I've covered Orange County's gentrification wars for the past 15 years as a reporter for OC Weekly, and seen it played out across the country with the same, lame lofts, refurbished apartments and light-rail boondoggles. This infestation has taken over formerly working class neighborhoods from San Francisco's Mission District to Denver's barrios, from D.C. to NYC. And that's why I think the assault on the food cart of Benjamin Ramirez has an unwitting silver lining: it's made the most eloquent case against gentrification yet.
Ramirez, of course, is the Hollywood elotero whose corn and raspado business was overturned by some asshole Argentine in a video that has gone viral and has led to all sorts of fundraisers for Ramirez. Here's the ABC-TV Channel 7 story:
The assault came at a time where gentrification is getting national play thanks to clamorous rallies outside Weird Wave Coffee in Boyle Heights this past month, and the outright anger at a hipster restaurant last week that opened in Brooklyn's Crown Heights neighborhood with bullet-scarred walls as decor. But now and for years, anti-gentrification activists have had to deal with a sad reality: people in general don't care about their cause. The economic changes gentrification bring have been almost unstoppable despite such resistance—just check all the children of Mexican immigrants who patronize the hipster bars and restaurants in downtown SanTana, and just down another IPA when their leftist peers accuse them of being vendidos.
Gentrification is a visceral topic to those affected by it, but one big shrug to a public that doesn't want to hear about opaque-to-them topics like displacement and community benefits agreements and land trusts. Un-woke folks get turned off by radical actions, and proponents gleefully point out inconsistencies, like why some businesses get ridiculed while others don't, as the Los Angeles Times recently, lamely tried to do with an editorial and a Steve Lopez column. Even when protestors try to calmly state their case, politicians and developers and gentrifiers usually counter with a false dichotomy—What don't anti-gentrification activists like about progress?—that puts activists on the defensive and that the public at large swallows without question.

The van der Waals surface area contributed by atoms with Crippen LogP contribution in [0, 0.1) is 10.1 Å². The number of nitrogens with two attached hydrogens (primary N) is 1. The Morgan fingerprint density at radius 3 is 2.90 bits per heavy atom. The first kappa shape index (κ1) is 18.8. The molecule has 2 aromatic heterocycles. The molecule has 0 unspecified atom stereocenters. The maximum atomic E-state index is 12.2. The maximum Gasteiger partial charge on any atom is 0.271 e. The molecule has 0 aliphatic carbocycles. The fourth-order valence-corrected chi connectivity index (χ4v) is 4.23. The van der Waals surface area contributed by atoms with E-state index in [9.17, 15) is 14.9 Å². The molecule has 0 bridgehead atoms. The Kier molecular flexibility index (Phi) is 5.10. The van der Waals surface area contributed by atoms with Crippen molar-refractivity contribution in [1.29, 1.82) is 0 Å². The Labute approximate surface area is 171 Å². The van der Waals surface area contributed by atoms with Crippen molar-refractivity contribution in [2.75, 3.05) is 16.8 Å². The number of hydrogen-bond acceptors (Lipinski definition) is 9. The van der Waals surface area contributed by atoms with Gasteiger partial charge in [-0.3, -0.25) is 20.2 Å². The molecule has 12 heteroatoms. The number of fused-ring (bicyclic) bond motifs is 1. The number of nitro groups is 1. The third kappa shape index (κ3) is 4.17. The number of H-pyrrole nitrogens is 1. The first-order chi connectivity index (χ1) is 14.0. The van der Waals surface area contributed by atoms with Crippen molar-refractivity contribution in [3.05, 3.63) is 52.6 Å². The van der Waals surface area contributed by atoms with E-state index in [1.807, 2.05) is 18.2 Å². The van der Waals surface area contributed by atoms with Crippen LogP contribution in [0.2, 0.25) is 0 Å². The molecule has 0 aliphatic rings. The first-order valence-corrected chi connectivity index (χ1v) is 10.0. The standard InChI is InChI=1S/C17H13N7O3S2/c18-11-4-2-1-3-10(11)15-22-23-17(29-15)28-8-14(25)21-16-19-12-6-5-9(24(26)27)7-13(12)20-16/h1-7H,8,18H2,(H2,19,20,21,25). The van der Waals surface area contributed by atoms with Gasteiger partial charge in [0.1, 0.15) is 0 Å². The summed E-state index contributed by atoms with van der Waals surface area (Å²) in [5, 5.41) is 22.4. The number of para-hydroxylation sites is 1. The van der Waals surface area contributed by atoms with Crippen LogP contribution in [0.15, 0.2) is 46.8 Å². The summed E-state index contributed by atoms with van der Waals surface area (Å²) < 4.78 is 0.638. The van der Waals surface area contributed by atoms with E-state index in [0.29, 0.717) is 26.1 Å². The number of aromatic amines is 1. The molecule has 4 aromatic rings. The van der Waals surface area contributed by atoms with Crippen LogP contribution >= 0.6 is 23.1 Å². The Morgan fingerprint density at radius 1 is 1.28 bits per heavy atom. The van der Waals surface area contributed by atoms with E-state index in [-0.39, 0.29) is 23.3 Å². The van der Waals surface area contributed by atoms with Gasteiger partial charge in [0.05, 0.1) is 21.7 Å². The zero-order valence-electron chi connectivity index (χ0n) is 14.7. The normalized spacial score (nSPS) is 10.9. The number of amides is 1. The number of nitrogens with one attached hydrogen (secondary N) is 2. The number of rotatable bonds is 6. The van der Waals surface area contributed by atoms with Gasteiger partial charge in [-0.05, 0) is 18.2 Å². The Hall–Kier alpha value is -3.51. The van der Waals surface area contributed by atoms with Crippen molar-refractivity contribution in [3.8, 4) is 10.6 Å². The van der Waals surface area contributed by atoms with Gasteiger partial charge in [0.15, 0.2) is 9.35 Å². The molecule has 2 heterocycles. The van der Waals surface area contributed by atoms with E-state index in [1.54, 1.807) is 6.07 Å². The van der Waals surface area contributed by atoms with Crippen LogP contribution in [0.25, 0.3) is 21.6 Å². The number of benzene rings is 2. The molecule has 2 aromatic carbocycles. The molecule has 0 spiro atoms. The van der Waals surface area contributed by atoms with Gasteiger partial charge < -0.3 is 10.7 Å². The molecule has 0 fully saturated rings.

And then came the elotero.
Ramirez shouldn't have gone through the shit he did, and thank God he's okay. But the video captures perfectly the struggle that anti-gentrification have talked about for years. Say "economic violence," and most people will roll their eyes—but show an actual workingman getting his delicious livelihood tossed onto the sidewalk, and it suddenly makes sense. Hipsters are so easily mockable, and thus almost impossible to convince skeptics they're dangerous—but see some tatted-up pendejo in a Guns 'n' Roses t-shirt, shitty hat, sunglasses, bushy beard, and skinny jeans walking a boxer (and enabled by a foul-mouthed gabacha) get triggered and violent against corn, and now arguments about privilege and entitlement make sense.
And then comes the most valuable lesson of the video: Ramirez no se dejó. He didn't allow the asshole to win. Not only did Ramirez record the encounter, he threw a can of chile powder at the boludo and called the cops—SAVAGE.
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That's why the video has gone as far as it has. Ramirez was no victim: he stood his ground against the personification of gentrification. It was a commedia dell'arte, with Ramirez as the triumphant victor and the Guns 'n' Roses idiot as a stock villain out of Snidely Whiplash. Unintentionally, Ramirez's stand was for all the Mexican beer bars shut down, for all the quinceañera shops ridiculed by people who don't blink at seven coffee shops in a two-block radius, for all the immigrant families priced out of their residences. He's the EveryHombre now elevated to hero, the argument to the question of what hath gentrification wrought—and the righteous response.
Seriously, anti-gentrification gente: next time you want to state your case, roll the tape (and then follow with this King of the Hill episode). All-day workshops and funny memes and fliers are fine, but we live now in a video age, you know? ¡QUE VIVA EL ELOTERO!